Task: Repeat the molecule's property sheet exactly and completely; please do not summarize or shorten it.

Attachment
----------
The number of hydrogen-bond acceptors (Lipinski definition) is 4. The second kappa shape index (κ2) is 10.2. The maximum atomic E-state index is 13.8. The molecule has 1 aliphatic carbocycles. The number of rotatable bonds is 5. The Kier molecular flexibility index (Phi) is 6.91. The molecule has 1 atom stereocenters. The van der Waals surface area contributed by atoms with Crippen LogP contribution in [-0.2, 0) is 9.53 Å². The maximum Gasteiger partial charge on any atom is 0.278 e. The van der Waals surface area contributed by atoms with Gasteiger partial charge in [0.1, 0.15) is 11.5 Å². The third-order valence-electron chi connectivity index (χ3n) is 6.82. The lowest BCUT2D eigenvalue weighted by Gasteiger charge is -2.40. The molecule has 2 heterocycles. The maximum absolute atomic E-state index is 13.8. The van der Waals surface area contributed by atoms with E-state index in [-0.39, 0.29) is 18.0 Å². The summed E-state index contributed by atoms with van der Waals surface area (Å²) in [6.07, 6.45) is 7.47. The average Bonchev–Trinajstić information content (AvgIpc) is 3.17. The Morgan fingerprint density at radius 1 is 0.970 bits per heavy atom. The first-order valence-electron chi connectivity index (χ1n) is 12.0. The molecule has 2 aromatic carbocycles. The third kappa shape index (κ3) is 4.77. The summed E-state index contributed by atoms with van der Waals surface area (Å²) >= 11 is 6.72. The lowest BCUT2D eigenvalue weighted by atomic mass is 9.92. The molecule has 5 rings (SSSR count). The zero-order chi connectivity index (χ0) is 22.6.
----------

The number of hydrogen-bond acceptors (Lipinski definition) is 4. The second kappa shape index (κ2) is 10.2. The maximum atomic E-state index is 13.8. The molecule has 1 aliphatic carbocycles. The number of rotatable bonds is 5. The Kier molecular flexibility index (Phi) is 6.91. The molecule has 1 atom stereocenters. The van der Waals surface area contributed by atoms with Crippen LogP contribution in [-0.2, 0) is 9.53 Å². The maximum Gasteiger partial charge on any atom is 0.278 e. The van der Waals surface area contributed by atoms with Gasteiger partial charge in [0.1, 0.15) is 11.5 Å². The third-order valence-electron chi connectivity index (χ3n) is 6.82. The lowest BCUT2D eigenvalue weighted by Gasteiger charge is -2.40. The molecule has 2 heterocycles. The maximum absolute atomic E-state index is 13.8. The van der Waals surface area contributed by atoms with E-state index in [-0.39, 0.29) is 18.0 Å². The summed E-state index contributed by atoms with van der Waals surface area (Å²) in [6.07, 6.45) is 7.47. The average Bonchev–Trinajstić information content (AvgIpc) is 3.17. The Morgan fingerprint density at radius 1 is 0.970 bits per heavy atom. The first-order valence-electron chi connectivity index (χ1n) is 12.0. The molecule has 2 aromatic carbocycles. The third kappa shape index (κ3) is 4.77. The summed E-state index contributed by atoms with van der Waals surface area (Å²) >= 11 is 6.72. The lowest BCUT2D eigenvalue weighted by atomic mass is 9.92. The molecule has 5 rings (SSSR count). The zero-order chi connectivity index (χ0) is 22.6.